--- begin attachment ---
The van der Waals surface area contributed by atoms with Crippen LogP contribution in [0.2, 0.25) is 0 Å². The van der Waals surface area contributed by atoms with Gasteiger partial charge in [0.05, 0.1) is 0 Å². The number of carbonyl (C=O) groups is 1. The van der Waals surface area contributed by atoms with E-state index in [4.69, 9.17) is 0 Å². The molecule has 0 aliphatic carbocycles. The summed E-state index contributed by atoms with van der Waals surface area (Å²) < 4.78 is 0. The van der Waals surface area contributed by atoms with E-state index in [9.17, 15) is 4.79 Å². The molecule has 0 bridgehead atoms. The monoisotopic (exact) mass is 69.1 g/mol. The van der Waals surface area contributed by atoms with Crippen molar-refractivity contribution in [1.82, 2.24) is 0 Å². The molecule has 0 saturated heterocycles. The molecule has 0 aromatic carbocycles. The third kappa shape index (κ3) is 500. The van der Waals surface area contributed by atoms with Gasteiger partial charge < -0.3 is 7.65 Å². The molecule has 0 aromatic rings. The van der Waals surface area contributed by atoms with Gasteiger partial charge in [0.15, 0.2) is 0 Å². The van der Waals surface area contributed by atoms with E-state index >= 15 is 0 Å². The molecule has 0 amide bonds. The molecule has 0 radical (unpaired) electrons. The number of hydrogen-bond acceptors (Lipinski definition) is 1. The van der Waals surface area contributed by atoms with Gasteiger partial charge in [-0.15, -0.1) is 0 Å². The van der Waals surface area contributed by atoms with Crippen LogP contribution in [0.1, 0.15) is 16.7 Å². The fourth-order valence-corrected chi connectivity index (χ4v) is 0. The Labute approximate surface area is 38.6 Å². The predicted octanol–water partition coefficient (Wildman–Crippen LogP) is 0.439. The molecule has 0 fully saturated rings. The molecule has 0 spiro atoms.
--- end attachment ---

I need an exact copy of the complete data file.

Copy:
The van der Waals surface area contributed by atoms with Crippen LogP contribution in [0.2, 0.25) is 0 Å². The van der Waals surface area contributed by atoms with Gasteiger partial charge in [0.05, 0.1) is 0 Å². The number of carbonyl (C=O) groups is 1. The van der Waals surface area contributed by atoms with E-state index in [4.69, 9.17) is 0 Å². The molecule has 0 aliphatic carbocycles. The summed E-state index contributed by atoms with van der Waals surface area (Å²) < 4.78 is 0. The van der Waals surface area contributed by atoms with E-state index in [9.17, 15) is 4.79 Å². The molecule has 0 bridgehead atoms. The monoisotopic (exact) mass is 69.1 g/mol. The van der Waals surface area contributed by atoms with Crippen molar-refractivity contribution in [1.82, 2.24) is 0 Å². The molecule has 0 saturated heterocycles. The molecule has 0 aromatic carbocycles. The third kappa shape index (κ3) is 500. The van der Waals surface area contributed by atoms with Gasteiger partial charge < -0.3 is 7.65 Å². The molecule has 0 aromatic rings. The van der Waals surface area contributed by atoms with Gasteiger partial charge in [0.15, 0.2) is 0 Å². The van der Waals surface area contributed by atoms with E-state index >= 15 is 0 Å². The molecule has 0 amide bonds. The molecule has 0 radical (unpaired) electrons. The number of hydrogen-bond acceptors (Lipinski definition) is 1. The van der Waals surface area contributed by atoms with Gasteiger partial charge in [-0.15, -0.1) is 0 Å². The van der Waals surface area contributed by atoms with Crippen LogP contribution in [0.1, 0.15) is 16.7 Å². The fourth-order valence-corrected chi connectivity index (χ4v) is 0. The Labute approximate surface area is 38.6 Å². The predicted octanol–water partition coefficient (Wildman–Crippen LogP) is 0.439. The molecule has 0 fully saturated rings. The molecule has 0 spiro atoms.